The Parliament of November 1640 was in many ways a turning point in the lead up to civil war in1642. From his accession in 1625 Charles had been keen to play a part in the wars then ravaging Europe and for this he needed to raise money. But Parliament was not inclined to grant him the funds needed and was dissolved. Charles’s last Parliament was in 1628, and reluctant to call another, he resorted to other means of raising money in the mean time. Although, by 1631, he was no longer involved in European conflicts, he was deep in debt. In order to raise extra revenue Charles resorted to using taxes long out of date while at the same time extending the scope of others. The collection of ship money, traditionally only levied in coastal areas, was now to be levied in inland counties, which caused much resentment. Although Charles won a court case against John Hampden for non-payment, he was seen as riding rough shod over established practices.
His desire to introduce more elaborate church services seems to have caused as much if not more distress and was seen by many as an attempt to introduce Catholicism by the back-door. Scotland would have none of this and in protest introduced the National Covenant which, among other things, pointed out that none of the measures Charles wanted had been approved by Parliament. The King then resorted to force of arms in order to bring Scotland to heel. War broke out in 1639 and twice in 1640. In the meantime Parliament had been called and dissolved again after refusing to give the King any money unless he would discuss what were considered to be his wrongful actions. When the Scots invaded and over-ran the North of England however, he was forced to call another Parliament in November 1640, having already met with many of his Peers at York in September.
Charles had to make concessions and in May 1641 reluctantly signed the Dissolution Act, which required that Parliament assemble every three years. The Act also forbade the imposition of taxes without its consent. The trouble was: Charles could not be trusted. In Scotland, after agreeing to the appointment of mainly protestant officers of state to the Scottish Parliament he then appointed a Royalist as Chancellor and was believed to be implicated in the attempt to seize the Covenanter Leaders. In England panic grew over a feared invasion from Ireland, following a revolt by Irish Catholics. The possible need for an army raised the question of how much power Charles could hold over the military given the lack of trust that surrounded him. The answer seemed to be for him to share this power with Parliament, who, as a check on his authority, also insisted on approving the appointment of any of his councillors. However rumour had it that Charles was supporting at least one of the Irish rebels, Sir Phelim O’Neil. Parliament was then forced to introduce measures to bring the army under its complete control, which they did on the 7th December 1641. On the 4th January 1642 Charles tried and failed to arrest six of the leading Members of Parliament. Having failed and fearing for his life, he left for Oxford. War was officially declared on 22nd August 1642.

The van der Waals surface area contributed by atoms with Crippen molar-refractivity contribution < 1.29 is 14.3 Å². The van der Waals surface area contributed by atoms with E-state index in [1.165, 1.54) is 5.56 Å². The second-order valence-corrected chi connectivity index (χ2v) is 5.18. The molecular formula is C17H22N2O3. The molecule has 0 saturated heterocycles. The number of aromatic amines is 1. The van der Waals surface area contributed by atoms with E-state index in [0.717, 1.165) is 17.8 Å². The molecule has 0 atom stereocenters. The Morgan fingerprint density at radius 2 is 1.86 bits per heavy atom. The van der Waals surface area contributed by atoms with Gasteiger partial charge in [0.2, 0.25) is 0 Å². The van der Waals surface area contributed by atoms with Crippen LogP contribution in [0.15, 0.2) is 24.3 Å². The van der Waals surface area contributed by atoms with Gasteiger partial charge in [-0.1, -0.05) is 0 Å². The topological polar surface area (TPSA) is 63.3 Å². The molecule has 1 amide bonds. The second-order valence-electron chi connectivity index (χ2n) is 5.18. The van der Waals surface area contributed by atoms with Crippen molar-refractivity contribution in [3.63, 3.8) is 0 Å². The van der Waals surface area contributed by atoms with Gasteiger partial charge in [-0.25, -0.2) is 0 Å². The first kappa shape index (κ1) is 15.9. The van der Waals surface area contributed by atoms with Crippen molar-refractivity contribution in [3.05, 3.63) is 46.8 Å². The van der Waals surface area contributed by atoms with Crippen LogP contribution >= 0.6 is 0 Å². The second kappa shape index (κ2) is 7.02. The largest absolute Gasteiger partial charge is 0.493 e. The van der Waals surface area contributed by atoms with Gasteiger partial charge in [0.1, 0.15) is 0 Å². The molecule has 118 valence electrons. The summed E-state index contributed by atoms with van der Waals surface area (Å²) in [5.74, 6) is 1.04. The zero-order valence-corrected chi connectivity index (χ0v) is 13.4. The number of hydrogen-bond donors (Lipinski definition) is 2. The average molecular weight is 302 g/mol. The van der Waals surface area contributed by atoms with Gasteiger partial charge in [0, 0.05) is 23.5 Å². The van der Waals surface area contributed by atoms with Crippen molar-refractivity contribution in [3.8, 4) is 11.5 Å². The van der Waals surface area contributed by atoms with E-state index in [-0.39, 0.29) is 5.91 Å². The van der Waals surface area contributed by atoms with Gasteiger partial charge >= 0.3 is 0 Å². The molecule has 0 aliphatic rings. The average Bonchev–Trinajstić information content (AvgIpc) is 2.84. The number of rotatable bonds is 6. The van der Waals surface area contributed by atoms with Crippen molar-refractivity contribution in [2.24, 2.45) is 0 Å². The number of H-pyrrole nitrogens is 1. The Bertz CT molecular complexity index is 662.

Following the departure of the King, London declared for Parliament as did Hertfordshire, which began to train volunteers to assist the existing militia to secure and protect the county. Existing stocks of arms, the magazines, were seized and attempts by Royalist forces to capture them were repelled. In addition weapons held by the King’s supporters within the county were also seized, notably from Hadham Hall, the residence of Arthur Capel. The effort to maintain and indeed increase the Parliamentary forces, to provide supplies and horses and to give free quarter to regiments passing through the county, placed a great strain on the inhabitants of Hertfordshire. Taxation, already heavy, increased and was extended by the use of the excise to include even the less well off. Loss of labour to work the fields and bring in the harvest only added to the difficulty of finding increasing amounts of money from dwindling resources. All these measures caused much resentment, resistance and, if possible, evasion. The conflicts of the 1600s touched every level of society through death, destruction, loss of property, broken friendships and shattered families.
Through a selection of the documents held at Hertfordshire Archives and Local Studies, it is hoped over the next year to give a flavour of life for those living in and connected with Hertfordshire in the turbulent 17th century.